Researchers closer to the super bug puzzle

November 11, 2011

Infectious diseases specialists from Austin Health are working closely with Microbiologists from the University of Melbourne to understand how Staph is becoming resistant to all antibiotic therapies.

The treatment of serious infections caused by (Golden Staph) is complicated by the development of . Seriously ill patients, vulnerable to infections can be at additional risk if antimicrobial agents become less effective in fighting infections.

Published today in the journal , a new piece has been added to the puzzle, making the picture clearer. By using whole genome DNA sequencing of strains obtained from patients during persistent blood stream infections, Dr Timothy Stinear and Associate Professor Ben Howden, senior research fellows from the Department of Microbiology and Immunology have discovered how Staph can make one small change to its DNA and then develop resistance to the last-line antibiotic, vancomycin.

"We have applied the latest genome sequencing technology to show that Staph can readily become (antibiotic) resistant by acquiring a single mutation in its DNA. When the bacteria mutate, they are reprogramming themselves, changing their cell walls to resist the action of our antibiotics" said Dr Stinear.

Associate Professor Howden, who is also the head of Microbiology at Austin Health, is concerned by the implications of this discovery for patients. "Worryingly, this mutation also makes Staph more resistant to another last-line antibiotic, daptomycin, even though this drug had never been used for treatment. These last-line therapies are more toxic and cause additional side-effects in already compromised patients." Associate Professor Howden said.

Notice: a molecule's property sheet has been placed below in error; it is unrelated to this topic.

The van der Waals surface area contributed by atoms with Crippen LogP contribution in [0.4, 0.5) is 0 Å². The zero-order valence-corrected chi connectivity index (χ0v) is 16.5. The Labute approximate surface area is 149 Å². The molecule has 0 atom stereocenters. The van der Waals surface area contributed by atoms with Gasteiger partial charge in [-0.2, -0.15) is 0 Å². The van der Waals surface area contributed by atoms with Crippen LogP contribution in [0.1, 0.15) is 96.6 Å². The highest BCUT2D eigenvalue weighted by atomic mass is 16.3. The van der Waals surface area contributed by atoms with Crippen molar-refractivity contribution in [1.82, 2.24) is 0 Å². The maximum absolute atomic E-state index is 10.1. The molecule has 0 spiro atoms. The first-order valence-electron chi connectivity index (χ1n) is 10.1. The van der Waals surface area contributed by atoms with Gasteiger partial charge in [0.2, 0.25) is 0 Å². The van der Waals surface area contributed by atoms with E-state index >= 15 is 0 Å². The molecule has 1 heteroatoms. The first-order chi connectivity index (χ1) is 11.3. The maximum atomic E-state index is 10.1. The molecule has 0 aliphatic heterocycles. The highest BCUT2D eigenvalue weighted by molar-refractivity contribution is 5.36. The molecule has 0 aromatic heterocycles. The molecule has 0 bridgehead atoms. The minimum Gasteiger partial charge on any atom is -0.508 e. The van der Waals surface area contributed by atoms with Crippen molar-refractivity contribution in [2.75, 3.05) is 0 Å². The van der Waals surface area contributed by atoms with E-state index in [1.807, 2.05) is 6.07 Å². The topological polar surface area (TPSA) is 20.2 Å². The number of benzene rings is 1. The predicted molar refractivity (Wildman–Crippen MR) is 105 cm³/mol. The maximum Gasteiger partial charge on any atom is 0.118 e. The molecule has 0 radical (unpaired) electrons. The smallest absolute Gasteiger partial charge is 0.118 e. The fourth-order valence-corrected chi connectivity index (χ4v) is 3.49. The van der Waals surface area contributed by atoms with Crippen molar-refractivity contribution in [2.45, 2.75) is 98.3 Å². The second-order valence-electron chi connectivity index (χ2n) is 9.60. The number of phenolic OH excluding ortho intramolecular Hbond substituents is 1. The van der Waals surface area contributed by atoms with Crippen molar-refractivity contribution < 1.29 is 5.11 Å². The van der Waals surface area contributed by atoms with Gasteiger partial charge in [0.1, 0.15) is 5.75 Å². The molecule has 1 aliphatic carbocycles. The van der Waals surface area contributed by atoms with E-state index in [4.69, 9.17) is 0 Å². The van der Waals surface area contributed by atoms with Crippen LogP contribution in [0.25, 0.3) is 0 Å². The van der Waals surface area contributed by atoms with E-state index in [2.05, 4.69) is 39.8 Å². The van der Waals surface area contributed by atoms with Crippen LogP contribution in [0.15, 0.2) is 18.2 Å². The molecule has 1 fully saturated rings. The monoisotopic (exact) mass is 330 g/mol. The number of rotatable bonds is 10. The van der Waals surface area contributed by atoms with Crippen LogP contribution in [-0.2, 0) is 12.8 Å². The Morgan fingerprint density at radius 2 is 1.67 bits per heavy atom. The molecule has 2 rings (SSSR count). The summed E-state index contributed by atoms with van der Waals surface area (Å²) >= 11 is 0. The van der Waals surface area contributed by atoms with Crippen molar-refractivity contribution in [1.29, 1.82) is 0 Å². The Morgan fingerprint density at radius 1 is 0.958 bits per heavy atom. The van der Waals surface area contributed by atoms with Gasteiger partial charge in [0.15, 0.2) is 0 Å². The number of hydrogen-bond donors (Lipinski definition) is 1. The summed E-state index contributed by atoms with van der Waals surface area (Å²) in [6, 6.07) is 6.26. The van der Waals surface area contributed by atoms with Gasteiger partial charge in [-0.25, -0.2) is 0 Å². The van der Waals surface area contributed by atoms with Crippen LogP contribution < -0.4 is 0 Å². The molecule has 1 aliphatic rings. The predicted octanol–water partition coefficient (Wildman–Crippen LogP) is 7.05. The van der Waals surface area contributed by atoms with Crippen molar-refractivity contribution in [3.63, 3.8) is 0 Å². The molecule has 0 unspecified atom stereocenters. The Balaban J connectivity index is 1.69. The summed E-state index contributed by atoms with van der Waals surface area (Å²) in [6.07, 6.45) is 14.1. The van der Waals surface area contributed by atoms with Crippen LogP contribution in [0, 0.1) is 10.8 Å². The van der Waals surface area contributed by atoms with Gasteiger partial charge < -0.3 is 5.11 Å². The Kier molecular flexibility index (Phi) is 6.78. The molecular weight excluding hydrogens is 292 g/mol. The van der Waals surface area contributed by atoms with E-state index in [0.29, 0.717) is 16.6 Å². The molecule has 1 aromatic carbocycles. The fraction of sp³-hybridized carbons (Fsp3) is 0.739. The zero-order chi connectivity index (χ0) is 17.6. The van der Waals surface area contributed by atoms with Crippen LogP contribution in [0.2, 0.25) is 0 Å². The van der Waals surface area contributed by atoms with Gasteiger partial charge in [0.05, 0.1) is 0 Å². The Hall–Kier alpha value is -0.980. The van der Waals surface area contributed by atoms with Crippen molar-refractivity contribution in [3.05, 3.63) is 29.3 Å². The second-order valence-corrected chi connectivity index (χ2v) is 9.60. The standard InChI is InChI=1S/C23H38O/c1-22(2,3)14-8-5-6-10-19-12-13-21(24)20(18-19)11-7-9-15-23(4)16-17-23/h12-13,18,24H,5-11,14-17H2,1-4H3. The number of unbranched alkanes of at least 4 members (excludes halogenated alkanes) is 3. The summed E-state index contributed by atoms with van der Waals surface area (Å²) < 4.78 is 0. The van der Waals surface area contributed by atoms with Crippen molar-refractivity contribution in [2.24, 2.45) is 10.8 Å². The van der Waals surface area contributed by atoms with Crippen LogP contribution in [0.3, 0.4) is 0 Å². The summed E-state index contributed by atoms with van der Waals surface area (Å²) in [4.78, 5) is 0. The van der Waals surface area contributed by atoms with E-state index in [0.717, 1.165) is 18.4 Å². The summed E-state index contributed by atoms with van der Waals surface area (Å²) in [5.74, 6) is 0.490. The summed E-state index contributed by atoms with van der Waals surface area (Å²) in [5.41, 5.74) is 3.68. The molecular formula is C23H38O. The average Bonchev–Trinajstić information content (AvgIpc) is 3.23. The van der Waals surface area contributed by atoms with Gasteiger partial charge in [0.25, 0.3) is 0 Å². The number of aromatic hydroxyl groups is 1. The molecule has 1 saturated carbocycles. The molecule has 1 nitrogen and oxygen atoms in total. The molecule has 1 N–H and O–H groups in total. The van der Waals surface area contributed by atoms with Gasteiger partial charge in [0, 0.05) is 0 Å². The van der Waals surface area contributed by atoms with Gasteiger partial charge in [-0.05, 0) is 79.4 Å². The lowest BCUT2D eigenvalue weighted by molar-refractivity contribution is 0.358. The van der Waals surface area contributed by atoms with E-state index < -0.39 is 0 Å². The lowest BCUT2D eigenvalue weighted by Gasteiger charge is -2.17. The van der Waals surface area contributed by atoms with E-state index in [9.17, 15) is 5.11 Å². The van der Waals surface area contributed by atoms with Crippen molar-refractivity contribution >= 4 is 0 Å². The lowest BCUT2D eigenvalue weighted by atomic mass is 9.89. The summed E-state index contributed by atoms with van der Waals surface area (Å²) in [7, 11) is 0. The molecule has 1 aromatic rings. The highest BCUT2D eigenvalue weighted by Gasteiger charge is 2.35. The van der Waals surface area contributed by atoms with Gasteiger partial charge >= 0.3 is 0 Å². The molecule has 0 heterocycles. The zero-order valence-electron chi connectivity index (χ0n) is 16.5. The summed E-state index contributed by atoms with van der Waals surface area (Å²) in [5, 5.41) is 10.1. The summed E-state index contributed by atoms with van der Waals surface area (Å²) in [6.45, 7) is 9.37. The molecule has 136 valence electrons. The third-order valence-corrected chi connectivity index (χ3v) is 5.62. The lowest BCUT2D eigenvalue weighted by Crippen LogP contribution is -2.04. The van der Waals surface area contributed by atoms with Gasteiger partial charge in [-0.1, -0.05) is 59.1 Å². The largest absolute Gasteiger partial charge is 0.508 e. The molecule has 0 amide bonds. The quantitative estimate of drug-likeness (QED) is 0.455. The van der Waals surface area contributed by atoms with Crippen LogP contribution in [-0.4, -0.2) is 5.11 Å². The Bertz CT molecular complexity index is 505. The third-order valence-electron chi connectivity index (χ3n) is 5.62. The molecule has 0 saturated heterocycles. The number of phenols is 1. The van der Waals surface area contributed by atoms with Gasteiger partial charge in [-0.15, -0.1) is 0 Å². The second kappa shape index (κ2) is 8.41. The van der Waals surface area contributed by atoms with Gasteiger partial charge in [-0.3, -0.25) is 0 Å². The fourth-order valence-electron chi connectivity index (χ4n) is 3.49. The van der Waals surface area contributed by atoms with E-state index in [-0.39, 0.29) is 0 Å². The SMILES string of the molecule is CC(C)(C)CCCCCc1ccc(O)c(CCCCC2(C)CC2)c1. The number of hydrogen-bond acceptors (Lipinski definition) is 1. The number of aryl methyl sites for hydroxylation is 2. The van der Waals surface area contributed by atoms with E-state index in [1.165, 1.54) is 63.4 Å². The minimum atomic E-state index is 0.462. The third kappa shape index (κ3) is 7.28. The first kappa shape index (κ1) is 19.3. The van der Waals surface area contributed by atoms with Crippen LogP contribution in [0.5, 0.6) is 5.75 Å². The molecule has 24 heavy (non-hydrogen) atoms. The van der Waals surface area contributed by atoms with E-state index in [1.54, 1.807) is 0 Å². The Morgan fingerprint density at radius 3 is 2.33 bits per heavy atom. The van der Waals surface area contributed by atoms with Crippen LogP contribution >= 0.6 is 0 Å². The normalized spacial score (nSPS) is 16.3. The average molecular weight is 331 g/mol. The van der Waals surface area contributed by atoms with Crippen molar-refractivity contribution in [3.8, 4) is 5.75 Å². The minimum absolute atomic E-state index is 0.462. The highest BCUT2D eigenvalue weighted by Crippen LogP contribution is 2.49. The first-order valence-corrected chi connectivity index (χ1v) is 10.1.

"This study highlights the high adaptability of Staph in the face of antimicrobial treatment and suggests we need to improve the way in which we use antibiotics to treat serious bacterial infections." he said.

Explore further: Research provides insight into new drug resistance in hospital microbes

Related Stories

Recommended for you

Zika virus infection alters human and viral RNA

October 20, 2016

Researchers at University of California San Diego School of Medicine have discovered that Zika virus infection leads to modifications of both viral and human genetic material. These modifications—chemical tags known as ...

Food-poisoning bacteria may be behind Crohn's disease

October 19, 2016

People who retain a particular bacterium in their gut after a bout of food poisoning may be at an increased risk of developing Crohn's disease later in life, according to a new study led by researchers at McMaster University.

Neurodevelopmental model of Zika may provide rapid answers

October 19, 2016

A newly published study from researchers working in collaboration with the Regenerative Bioscience Center at the University of Georgia demonstrates fetal death and brain damage in early chick embryos similar to microcephaly—a ...

Scientists uncover new facets of Zika-related birth defects

October 17, 2016

In a study that could one day help eliminate the tragic birth defects caused by Zika virus, scientists from the Florida campus of The Scripps Research Institute (TSRI) have elucidated how the virus attacks the brains of newborns, ...


Please sign in to add a comment. Registration is free, and takes less than a minute. Read more

Click here to reset your password.
Sign in to get notified via email when new comments are made.